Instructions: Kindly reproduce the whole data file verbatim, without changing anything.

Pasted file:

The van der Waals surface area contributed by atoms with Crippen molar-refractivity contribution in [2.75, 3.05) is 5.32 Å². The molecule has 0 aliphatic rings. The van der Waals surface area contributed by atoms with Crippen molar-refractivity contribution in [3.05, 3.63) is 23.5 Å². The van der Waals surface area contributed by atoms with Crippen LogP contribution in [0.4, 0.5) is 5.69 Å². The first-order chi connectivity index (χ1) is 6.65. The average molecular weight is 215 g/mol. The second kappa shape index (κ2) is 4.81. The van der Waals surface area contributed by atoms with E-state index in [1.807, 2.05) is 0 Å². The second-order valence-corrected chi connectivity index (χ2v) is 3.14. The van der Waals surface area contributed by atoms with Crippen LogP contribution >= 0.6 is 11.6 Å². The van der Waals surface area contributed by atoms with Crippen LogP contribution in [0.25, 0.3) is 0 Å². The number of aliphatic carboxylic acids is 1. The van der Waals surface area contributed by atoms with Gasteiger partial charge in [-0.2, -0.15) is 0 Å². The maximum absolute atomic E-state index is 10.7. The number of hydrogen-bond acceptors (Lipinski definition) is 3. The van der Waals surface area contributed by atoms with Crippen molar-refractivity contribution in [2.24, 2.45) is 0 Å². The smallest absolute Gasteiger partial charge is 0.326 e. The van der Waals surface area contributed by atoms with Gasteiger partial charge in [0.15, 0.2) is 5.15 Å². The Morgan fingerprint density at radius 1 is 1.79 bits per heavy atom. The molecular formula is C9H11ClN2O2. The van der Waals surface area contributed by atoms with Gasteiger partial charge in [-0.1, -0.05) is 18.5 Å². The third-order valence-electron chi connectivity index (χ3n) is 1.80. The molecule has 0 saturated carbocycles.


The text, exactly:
The van der Waals surface area contributed by atoms with Crippen molar-refractivity contribution in [2.75, 3.05) is 5.32 Å². The molecule has 0 aliphatic rings. The van der Waals surface area contributed by atoms with Crippen molar-refractivity contribution in [3.05, 3.63) is 23.5 Å². The van der Waals surface area contributed by atoms with Crippen LogP contribution in [0.4, 0.5) is 5.69 Å². The first-order chi connectivity index (χ1) is 6.65. The average molecular weight is 215 g/mol. The second kappa shape index (κ2) is 4.81. The van der Waals surface area contributed by atoms with E-state index in [1.807, 2.05) is 0 Å². The second-order valence-corrected chi connectivity index (χ2v) is 3.14. The van der Waals surface area contributed by atoms with Crippen LogP contribution >= 0.6 is 11.6 Å². The van der Waals surface area contributed by atoms with Crippen LogP contribution in [0.25, 0.3) is 0 Å². The number of aliphatic carboxylic acids is 1. The van der Waals surface area contributed by atoms with Gasteiger partial charge in [-0.2, -0.15) is 0 Å². The maximum absolute atomic E-state index is 10.7. The number of hydrogen-bond acceptors (Lipinski definition) is 3. The van der Waals surface area contributed by atoms with Crippen molar-refractivity contribution in [2.24, 2.45) is 0 Å². The smallest absolute Gasteiger partial charge is 0.326 e. The van der Waals surface area contributed by atoms with Gasteiger partial charge in [0.15, 0.2) is 5.15 Å². The Morgan fingerprint density at radius 1 is 1.79 bits per heavy atom. The molecular formula is C9H11ClN2O2. The van der Waals surface area contributed by atoms with Gasteiger partial charge in [-0.1, -0.05) is 18.5 Å². The third-order valence-electron chi connectivity index (χ3n) is 1.80. The molecule has 0 saturated carbocycles.